Weather and Street Construction Woes

October 15, 2009

Here’s hoping I can transfer gardening time to blogging time now that nighttime temperatures have been dropping below freezing and daytime highs are barely making 40 degrees F.  No, this isn’t Alaska or the shores of Hudson Bay — it’s Milwaukee County, WI.  After a cool and dry summer, we’re having an early snap of cold weather and lots of rain. 

Sadly, the work being done to reset catch basins and sewer lines on Oakland Ave. is limping along after a brilliant start.  This is part of a long-planned streetscaping project that’s supposed to slow the traffic down making it safer for pedestrians, dog-walkers and bicyclists to cross.  Getting out of the driveway is quite a challenge and walking around the corner an impossibiliy — curbs and gutters, passable street,  sidewalk portions and a good chunk of lawn are no more on the east and south sides of the house.  There’s even a porta-potty set up now — this crew must be here for the duration because we’ve had road work going on since April and no porta-potties in view before. 

Maybe we can get the construction crews to help us shovel the driveway apron and remaining sidewalk this winter (?).  Maybe the village will exempt us from shoveling while everything is torn up (not likely and the fines for non-compliance within 24 hours of the last flake flying are steep.)

Writers on Writing

September 21, 2009

Writing fascinates authors.  Why not – it’s their stock in trade. Just as those of us who toil  in the information vineyard spend a lot of time exchanging ideas about how to do our jobs better, writers do too. And when they do a particularly good job of thinking about writing and its impact on themselves and their readers, they might go ahead and write an interesting book about the process.  Here are several I’ve read lately.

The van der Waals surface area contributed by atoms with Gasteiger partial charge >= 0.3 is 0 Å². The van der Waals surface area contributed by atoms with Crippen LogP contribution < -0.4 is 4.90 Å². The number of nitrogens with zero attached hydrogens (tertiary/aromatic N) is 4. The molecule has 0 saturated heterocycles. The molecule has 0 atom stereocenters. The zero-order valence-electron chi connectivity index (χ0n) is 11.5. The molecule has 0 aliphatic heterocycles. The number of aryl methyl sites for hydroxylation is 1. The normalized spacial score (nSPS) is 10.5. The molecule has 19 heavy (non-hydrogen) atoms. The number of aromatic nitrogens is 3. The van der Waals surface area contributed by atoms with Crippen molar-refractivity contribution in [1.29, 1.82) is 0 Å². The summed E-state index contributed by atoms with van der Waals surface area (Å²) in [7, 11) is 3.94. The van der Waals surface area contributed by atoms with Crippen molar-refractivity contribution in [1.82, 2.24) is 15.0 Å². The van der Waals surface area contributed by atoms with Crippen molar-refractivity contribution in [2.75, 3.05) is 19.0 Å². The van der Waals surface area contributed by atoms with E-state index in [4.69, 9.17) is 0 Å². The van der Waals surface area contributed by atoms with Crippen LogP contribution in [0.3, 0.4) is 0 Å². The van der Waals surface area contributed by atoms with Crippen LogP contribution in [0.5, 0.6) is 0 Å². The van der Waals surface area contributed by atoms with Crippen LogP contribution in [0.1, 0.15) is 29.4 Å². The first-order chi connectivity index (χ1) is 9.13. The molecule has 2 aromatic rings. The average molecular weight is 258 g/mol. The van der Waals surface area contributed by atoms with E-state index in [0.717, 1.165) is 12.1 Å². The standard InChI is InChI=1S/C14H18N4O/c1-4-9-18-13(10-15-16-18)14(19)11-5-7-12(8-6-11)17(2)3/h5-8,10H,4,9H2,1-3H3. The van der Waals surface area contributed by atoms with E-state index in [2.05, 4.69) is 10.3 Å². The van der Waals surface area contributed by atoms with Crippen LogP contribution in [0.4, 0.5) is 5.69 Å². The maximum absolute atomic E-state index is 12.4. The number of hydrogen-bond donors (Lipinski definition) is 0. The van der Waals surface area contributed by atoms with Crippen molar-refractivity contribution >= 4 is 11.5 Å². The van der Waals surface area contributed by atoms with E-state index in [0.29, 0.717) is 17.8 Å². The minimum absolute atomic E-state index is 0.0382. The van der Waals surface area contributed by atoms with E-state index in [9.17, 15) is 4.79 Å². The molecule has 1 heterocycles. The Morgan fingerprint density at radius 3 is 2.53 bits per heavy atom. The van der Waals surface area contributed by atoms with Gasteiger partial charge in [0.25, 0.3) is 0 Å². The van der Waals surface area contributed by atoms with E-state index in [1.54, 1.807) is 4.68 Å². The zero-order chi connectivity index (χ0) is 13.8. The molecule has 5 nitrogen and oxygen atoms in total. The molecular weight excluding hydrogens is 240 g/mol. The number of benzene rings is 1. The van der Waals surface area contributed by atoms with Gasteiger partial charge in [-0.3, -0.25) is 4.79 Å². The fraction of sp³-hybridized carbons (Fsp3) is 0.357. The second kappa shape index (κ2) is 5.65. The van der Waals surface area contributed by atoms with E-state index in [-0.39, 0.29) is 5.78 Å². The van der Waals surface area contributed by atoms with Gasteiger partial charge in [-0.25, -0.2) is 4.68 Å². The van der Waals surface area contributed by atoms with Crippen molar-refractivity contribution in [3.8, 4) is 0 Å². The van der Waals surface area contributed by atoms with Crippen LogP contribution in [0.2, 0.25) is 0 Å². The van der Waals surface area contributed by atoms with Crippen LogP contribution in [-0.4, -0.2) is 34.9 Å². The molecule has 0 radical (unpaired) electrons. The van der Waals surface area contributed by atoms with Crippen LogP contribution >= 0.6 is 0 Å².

Dare to Be a Great Writer: 329 Keys to Powerful Fiction by Leonard Bishop.  Cincinnati : Writer’s Digest Books, c1988. 319 p.

Leonard Bishop co-taught the 1st “team-teaching” creative writing class at Columbia University. He’s also taught at NYU and the University of California.  In the 1950 and 60’s Bishop was a best-selling novelist and a successful magazine writer.   He has 2 credits on imdb, one for a 1969 made-for-tv film based on his novel, Against Heaven’s Hand and one for an episode of  a terrific classic television show,  Naked City.

“The Tragic Success of Alfred Tiloff”  was based on a story he wrote and was first broadcast  in 1961.  I’m not certain that snatching children off busy streets and holding them for ransom was a very common crime in the early 1960’s, so in a way this foreshadows a situation that became a major issue in the following decades leading to pictures of missing children on milk cartons and mailers and Amber Alerts.  A fellow NC fan and I exchanged quite a few emails about this episode – especially the performances of Jack Klugman, Jan Sterling and Ruth White, the characteristic street scenes of a poor NYC neighborhood that probably became a Yuppie magnet a few decades later, the major goof that the investigating detectives made after the hotel fire (a real NCY hotel is credited at the end – not exactly the best publicity for most hotels, imo) and, of course, the melodramatic story of a kidnapping of a child.